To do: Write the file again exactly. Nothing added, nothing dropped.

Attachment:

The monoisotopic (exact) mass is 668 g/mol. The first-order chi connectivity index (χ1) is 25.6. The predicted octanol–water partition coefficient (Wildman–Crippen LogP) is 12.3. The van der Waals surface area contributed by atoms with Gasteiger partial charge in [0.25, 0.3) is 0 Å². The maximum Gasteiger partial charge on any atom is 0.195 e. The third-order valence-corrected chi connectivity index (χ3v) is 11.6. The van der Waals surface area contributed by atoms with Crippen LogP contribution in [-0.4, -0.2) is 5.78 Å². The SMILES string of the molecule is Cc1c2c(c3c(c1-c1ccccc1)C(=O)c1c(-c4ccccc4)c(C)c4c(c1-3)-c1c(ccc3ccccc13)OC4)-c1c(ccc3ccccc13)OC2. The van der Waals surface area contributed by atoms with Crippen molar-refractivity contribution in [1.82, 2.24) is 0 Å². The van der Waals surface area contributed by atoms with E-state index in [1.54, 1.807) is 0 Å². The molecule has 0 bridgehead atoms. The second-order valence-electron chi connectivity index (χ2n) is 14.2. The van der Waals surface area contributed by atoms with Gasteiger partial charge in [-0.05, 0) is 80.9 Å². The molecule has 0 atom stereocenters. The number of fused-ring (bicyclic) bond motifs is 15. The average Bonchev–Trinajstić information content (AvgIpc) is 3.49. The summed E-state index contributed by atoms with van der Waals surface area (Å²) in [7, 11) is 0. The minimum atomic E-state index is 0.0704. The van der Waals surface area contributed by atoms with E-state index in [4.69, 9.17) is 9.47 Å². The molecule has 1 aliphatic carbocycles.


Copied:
The monoisotopic (exact) mass is 668 g/mol. The first-order chi connectivity index (χ1) is 25.6. The predicted octanol–water partition coefficient (Wildman–Crippen LogP) is 12.3. The van der Waals surface area contributed by atoms with Gasteiger partial charge in [0.25, 0.3) is 0 Å². The maximum Gasteiger partial charge on any atom is 0.195 e. The third-order valence-corrected chi connectivity index (χ3v) is 11.6. The van der Waals surface area contributed by atoms with Crippen LogP contribution in [-0.4, -0.2) is 5.78 Å². The SMILES string of the molecule is Cc1c2c(c3c(c1-c1ccccc1)C(=O)c1c(-c4ccccc4)c(C)c4c(c1-3)-c1c(ccc3ccccc13)OC4)-c1c(ccc3ccccc13)OC2. The van der Waals surface area contributed by atoms with Crippen molar-refractivity contribution in [1.82, 2.24) is 0 Å². The van der Waals surface area contributed by atoms with E-state index in [1.54, 1.807) is 0 Å². The molecule has 0 bridgehead atoms. The second-order valence-electron chi connectivity index (χ2n) is 14.2. The van der Waals surface area contributed by atoms with Gasteiger partial charge in [-0.05, 0) is 80.9 Å². The molecule has 0 atom stereocenters. The number of fused-ring (bicyclic) bond motifs is 15. The average Bonchev–Trinajstić information content (AvgIpc) is 3.49. The summed E-state index contributed by atoms with van der Waals surface area (Å²) in [7, 11) is 0. The minimum atomic E-state index is 0.0704. The van der Waals surface area contributed by atoms with E-state index in [4.69, 9.17) is 9.47 Å². The molecule has 1 aliphatic carbocycles.